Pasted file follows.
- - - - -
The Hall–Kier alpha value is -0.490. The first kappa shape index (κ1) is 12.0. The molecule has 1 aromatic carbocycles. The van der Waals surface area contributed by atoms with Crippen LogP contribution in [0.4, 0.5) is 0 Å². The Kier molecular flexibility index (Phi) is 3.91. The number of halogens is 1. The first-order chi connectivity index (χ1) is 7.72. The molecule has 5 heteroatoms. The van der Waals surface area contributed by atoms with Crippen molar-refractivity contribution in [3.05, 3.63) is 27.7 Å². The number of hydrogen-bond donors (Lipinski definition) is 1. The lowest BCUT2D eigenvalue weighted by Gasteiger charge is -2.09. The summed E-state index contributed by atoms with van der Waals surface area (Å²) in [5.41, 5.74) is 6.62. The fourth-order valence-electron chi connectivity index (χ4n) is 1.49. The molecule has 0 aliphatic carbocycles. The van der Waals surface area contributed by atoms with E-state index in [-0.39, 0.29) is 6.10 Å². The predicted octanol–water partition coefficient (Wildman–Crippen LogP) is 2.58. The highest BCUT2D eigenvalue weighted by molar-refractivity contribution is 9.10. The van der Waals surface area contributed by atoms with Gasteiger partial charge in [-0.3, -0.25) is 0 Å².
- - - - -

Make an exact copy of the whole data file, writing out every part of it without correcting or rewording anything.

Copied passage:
The Hall–Kier alpha value is -0.490. The first kappa shape index (κ1) is 12.0. The molecule has 1 aromatic carbocycles. The van der Waals surface area contributed by atoms with Crippen LogP contribution in [0.4, 0.5) is 0 Å². The Kier molecular flexibility index (Phi) is 3.91. The number of halogens is 1. The first-order chi connectivity index (χ1) is 7.72. The molecule has 5 heteroatoms. The van der Waals surface area contributed by atoms with Crippen molar-refractivity contribution in [3.05, 3.63) is 27.7 Å². The number of hydrogen-bond donors (Lipinski definition) is 1. The lowest BCUT2D eigenvalue weighted by Gasteiger charge is -2.09. The summed E-state index contributed by atoms with van der Waals surface area (Å²) in [5.41, 5.74) is 6.62. The fourth-order valence-electron chi connectivity index (χ4n) is 1.49. The molecule has 0 aliphatic carbocycles. The van der Waals surface area contributed by atoms with E-state index in [-0.39, 0.29) is 6.10 Å². The predicted octanol–water partition coefficient (Wildman–Crippen LogP) is 2.58. The highest BCUT2D eigenvalue weighted by molar-refractivity contribution is 9.10. The van der Waals surface area contributed by atoms with Gasteiger partial charge in [-0.3, -0.25) is 0 Å².